Spurring Development through Equitable Policy Implementation
Part 2: Why Isn’t Every Street a Pedestrian Street?
In most of the world, the term “pedestrian street” means a street where cars are not allowed. Cafes sprawl across a brick-paved promenade with maybe a seating area or a fountain sprinkled in for good measure. In Chicago, it is a law that has a myriad of policy implications. The designation oddly does not apply to 99.9% of the streets that pedestrians use.
Rue Prince Arthure, a pedestrian street by international standards.
Solving One Problem, not Addressing Another
The Pedestrian Streets Ordinance was initially crafted as a zoning overlay meant to preserve walkable retail corridors. This zoning change was in response to national retailers sweeping into walkable retail districts with auto-oriented brick-and-mortar locations. Planners disallowed uses that would degrade the pedestrian experience from both a safety and aesthetic standpoint. Due to this origin, the designation was initially only applied to intact retail corridors in middle to upper-class neighborhoods. In these neighborhoods, the degradation of a retail street from encroaching strip malls and drive-thrus was a high enough priority that aldermen or alderwomen requested the designation and shepherded it through the city council. This inherently meant that the ordinance was not applied in wards where retail corridors were struggling with the same degradation but were overshadowed by issues of school closings, violence, or industrial pollution.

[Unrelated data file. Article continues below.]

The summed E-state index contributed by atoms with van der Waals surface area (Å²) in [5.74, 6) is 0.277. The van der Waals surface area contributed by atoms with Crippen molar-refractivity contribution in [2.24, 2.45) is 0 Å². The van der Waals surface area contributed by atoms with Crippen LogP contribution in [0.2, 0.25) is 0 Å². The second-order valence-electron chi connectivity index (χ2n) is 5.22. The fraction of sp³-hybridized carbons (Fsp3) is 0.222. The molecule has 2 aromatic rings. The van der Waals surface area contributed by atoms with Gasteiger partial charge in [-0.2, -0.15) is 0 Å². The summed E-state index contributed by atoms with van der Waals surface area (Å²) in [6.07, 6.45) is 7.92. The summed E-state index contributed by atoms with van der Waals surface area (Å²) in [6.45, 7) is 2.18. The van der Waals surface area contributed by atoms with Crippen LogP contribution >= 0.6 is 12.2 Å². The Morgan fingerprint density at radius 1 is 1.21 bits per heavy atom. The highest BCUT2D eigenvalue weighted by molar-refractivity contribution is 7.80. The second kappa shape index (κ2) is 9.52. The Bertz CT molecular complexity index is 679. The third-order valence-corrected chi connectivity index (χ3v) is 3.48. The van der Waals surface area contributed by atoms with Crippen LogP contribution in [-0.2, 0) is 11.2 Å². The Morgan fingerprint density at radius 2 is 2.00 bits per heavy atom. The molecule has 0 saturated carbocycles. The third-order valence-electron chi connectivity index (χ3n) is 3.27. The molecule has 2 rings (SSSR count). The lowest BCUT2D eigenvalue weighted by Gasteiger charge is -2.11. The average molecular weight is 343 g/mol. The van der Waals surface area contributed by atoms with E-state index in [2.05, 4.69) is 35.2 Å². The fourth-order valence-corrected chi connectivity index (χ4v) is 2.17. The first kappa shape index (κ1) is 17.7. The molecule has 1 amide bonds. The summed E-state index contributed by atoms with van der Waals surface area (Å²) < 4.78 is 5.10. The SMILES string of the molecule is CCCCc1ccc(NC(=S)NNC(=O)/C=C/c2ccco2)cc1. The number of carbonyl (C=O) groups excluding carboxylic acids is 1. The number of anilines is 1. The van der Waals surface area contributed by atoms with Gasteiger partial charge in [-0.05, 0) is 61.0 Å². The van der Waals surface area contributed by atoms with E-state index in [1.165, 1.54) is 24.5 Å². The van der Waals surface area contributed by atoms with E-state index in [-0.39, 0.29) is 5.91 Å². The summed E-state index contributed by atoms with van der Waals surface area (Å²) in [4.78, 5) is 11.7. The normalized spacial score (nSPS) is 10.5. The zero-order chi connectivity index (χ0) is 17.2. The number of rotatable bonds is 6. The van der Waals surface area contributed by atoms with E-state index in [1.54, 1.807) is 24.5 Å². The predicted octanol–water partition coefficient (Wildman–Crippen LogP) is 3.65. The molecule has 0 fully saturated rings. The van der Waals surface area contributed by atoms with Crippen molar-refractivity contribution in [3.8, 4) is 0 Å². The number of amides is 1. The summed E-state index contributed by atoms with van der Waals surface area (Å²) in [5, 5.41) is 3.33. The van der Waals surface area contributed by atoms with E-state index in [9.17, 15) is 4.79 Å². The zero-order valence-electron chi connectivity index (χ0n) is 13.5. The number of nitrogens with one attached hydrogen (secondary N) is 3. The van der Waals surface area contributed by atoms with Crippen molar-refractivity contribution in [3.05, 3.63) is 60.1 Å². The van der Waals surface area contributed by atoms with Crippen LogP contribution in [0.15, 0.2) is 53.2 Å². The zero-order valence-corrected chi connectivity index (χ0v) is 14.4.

Milwaukee Avenue, a pedestrian street by Chicago’s definition.
For example, there are only 11 Pedestrian Streets (totaling 4.66 mi) south of Grand, and only 3 (less than a mile collectively) south of 31st. None are located west of Western between Cermak and Fullerton. In fact, analysis by Daniel Kay Hertz showed that there are only .5 miles of pedestrian streets in total across all majority-black community areas. Which were also most hard hit by the spike in violence & the string of school closings in the mid-20-teens. While the majority-white area north of Harrison east of Western alone has more than 30 pedestrian streets, totaling more than 17 miles, just look at the official City of Chicago Pedestrian Streets map.
Official Chicago pedestrian street map from the City of Chicago Website.
Inherently Inequitable Distribution of Benefits
The biggest reason that a pedestrian street designation is challenging in communities that suffer from disinvestment is that the pedestrian street description and criteria in the Chicago Zoning Code include:
- 17-3-0502-A: have a high concentration of existing stores and restaurants
- 17-3-0502-C: have a continuous or mostly continuous pattern of buildings that are built abutting or very close to the sidewalk